In both face-to-face and teleophthalmology glaucoma clinics, there are significant time constraints and limited resources available to educate the patient and their carers regarding the glaucoma condition. Glaucoma patients are often not satisfied with the content and amount of information they receive and have demonstrated a substantial lack of knowledge regarding their condition. Innovative educational tools that facilitate accessible digital remote patient education can be a powerful adjunct to empower patients in becoming healthcare partners.
We describe the development of a free, comprehensive, multimodal online glaucoma patient education course for adults with glaucoma, their family and friends and carers, with the aim of providing a readable resource to aid remote learning and understanding of the condition.
The working group for the development of the course comprised of consultants, medical practitioners and education specialists and expert patients. Given the specialised nature of ophthalmology and glaucoma, certain aspects can be difficult to conceptualise, and, therefore, clear and adequate explanations of concepts are provided in the course using diagrams, flow charts, medical illustrations, images, videos, written text, analogies and quizzes.
The course is available in a short and long version to suit different learning needs which take approximately 2 hours and 10 hours to complete respectively. The contents list allows course takers to find sections relevant to them and it can be taken anywhere, as long as there is Internet access.
We invite you to share this resource with your patients and their families, friends and carers.
- Health Literacy
- Internet Access
- Online Systems
- Patient Involvement
Data availability statement
No data are available.
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The need for an online glaucoma education course
Glaucoma is the most common cause of irreversible visual impairment and its prevalence is on the rise, with the number of people affected estimated to be over 100 million by 2040.1 It is a chronic condition characterised by progressive damage to the optic nerve with characteristic visual field loss requiring lifetime monitoring and care. Glaucoma has a substantial and detrimental effect on many aspects of daily living,2 and accounts for 23% of all hospital eye service follow-ups and 13% of new referrals.3 This places a huge demand on glaucoma outpatient clinics. Teleophthalmology now plays a vital role in increasing capacity for the continued delivery of glaucoma care in developed parts of the world. Two models of teleophthalmology are in place: synchronous, which involves a teleconsultation with a medical professional, and asynchronous, whereby the patient undergoes diagnostic tests carried out by a specialised medical assistant which are reviewed by a medical professional within a defined period and a written report is sent to the patient.4
In both face-to-face and teleophthalmology clinics, there are significant time constraints and limited resources available to educate the patient and their carers regarding the condition. Importantly, guidance from both the General Medical Council,5 and National Institute for Health and Care Excellence stipulate that patients should be given the information they want or need in a way they can understand and that healthcare professionals should provide “relevant information in an accessible format” as well as “practical information and advice” on various issues surrounding their condition.6 The majority of current practice involves issuing leaflets to patients and their carers written by the hospital or glaucoma charities in paper format, which is done inconsistently.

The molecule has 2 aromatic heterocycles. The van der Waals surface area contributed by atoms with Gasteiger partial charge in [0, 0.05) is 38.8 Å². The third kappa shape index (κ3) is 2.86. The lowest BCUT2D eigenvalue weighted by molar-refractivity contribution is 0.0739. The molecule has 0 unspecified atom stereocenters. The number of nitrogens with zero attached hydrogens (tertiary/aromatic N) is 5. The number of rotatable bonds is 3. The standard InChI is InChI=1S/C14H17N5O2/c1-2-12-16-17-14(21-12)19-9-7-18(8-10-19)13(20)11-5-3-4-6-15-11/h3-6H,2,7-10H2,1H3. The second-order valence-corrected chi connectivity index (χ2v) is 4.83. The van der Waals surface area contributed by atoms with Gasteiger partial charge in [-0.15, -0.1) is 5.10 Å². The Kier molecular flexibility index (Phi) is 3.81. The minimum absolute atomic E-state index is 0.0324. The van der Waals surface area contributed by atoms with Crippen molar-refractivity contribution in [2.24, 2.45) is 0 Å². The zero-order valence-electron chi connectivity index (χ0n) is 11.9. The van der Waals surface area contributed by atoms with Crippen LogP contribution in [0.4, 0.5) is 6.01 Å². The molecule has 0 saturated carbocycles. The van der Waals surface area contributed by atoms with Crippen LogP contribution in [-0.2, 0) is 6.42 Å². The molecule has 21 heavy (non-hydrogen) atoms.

Furthermore, it is concerning that in asynchronous review clinics there is no direct doctor-patient contact, further limiting an opportunity for patient education and this is one of the main areas in which patient satisfaction and acceptance of these clinics are negatively impacted. Drawbacks of asynchronous review clinics include a 20% decrease in patient adherence to medication, as well as 20% of patients complaining regarding not seeing a doctor; with 2% stating that there was a detrimental effect on the doctor-patient relationship.7 Patients have expressed concern regarding the lack of immediate feedback and the absence of being reviewed by a doctor on the day,4 with 10% reporting that they were not happy to receive clinic results by post but would have been happier to wait longer to see a doctor or optometrist, as well as expressing a dissatisfaction with not having the opportunity to ask questions about their condition.8 This is even more pertinent to patients from different ethnic groups, where English is not the first language, or who are elderly. Adoption of a system that would allow the immediate resolution of queries and for clinical letters to be more patient-friendly with better explanation of technical terms would be beneficial.9 Anecdotally, clinicians performing these clinics often produce their own personal letter templates to explain conditions and concepts, and although these may be helpful, they are often not standardised, complete or patient-friendly and there is no opportunity to physically hand out paper leaflets, although sometimes these are posted to the patient with their letter.
Patient education is an essential tool for clinicians to use to empower patients in becoming more autonomous concerning their health and treatment. It helps patients make better choices in line with their values and encourages them to become healthcare partners.10 Education and exchange of information is pivotal to shared decision making; the importance of which has been previously described, including the positive impact it has on treatment outcomes.11 Patients with a chronic disease often have inadequate knowledge about their disease.12 13 Glaucoma patients are often not satisfied with the content and amount of information they receive and have demonstrated a substantial lack of knowledge.14 A Glaucoma Patient Day held in the United Kingdom (UK),12 with 296 attendees revealed that the attendees ascribed great importance to the usefulness of the event for their learning as well as stating that their understanding of glaucoma had significantly improved following the event. The patients wanted to know more about glaucoma, in particular what effect it has on them, how they can help themselves and how best to administer their eyedrops.